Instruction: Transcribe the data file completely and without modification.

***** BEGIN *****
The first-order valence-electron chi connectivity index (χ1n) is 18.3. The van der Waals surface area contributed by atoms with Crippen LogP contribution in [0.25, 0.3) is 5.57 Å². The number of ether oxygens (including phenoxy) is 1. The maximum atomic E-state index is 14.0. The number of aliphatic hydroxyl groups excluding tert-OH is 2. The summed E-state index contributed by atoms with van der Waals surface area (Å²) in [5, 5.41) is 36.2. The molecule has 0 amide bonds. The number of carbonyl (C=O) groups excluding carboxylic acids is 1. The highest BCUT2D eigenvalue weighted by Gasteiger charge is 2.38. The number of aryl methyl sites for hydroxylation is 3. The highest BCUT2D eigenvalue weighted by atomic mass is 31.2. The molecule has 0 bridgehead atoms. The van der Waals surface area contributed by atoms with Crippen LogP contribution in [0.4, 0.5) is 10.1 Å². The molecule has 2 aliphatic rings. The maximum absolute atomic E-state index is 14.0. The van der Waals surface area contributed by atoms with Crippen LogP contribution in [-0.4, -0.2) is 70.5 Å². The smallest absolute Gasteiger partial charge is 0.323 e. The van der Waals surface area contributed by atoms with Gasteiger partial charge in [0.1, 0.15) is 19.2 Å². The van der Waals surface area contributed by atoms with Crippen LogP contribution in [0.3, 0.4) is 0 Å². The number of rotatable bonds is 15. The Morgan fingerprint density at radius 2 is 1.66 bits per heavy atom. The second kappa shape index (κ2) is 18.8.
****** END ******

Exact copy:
The first-order valence-electron chi connectivity index (χ1n) is 18.3. The van der Waals surface area contributed by atoms with Crippen LogP contribution in [0.25, 0.3) is 5.57 Å². The number of ether oxygens (including phenoxy) is 1. The maximum atomic E-state index is 14.0. The number of aliphatic hydroxyl groups excluding tert-OH is 2. The summed E-state index contributed by atoms with van der Waals surface area (Å²) in [5, 5.41) is 36.2. The molecule has 0 amide bonds. The number of carbonyl (C=O) groups excluding carboxylic acids is 1. The highest BCUT2D eigenvalue weighted by Gasteiger charge is 2.38. The number of aryl methyl sites for hydroxylation is 3. The highest BCUT2D eigenvalue weighted by atomic mass is 31.2. The molecule has 0 bridgehead atoms. The van der Waals surface area contributed by atoms with Crippen LogP contribution in [0.4, 0.5) is 10.1 Å². The molecule has 2 aliphatic rings. The maximum absolute atomic E-state index is 14.0. The van der Waals surface area contributed by atoms with Crippen LogP contribution in [-0.4, -0.2) is 70.5 Å². The smallest absolute Gasteiger partial charge is 0.323 e. The van der Waals surface area contributed by atoms with Gasteiger partial charge in [0.1, 0.15) is 19.2 Å². The van der Waals surface area contributed by atoms with Crippen LogP contribution in [0.3, 0.4) is 0 Å². The number of rotatable bonds is 15. The Morgan fingerprint density at radius 2 is 1.66 bits per heavy atom. The second kappa shape index (κ2) is 18.8.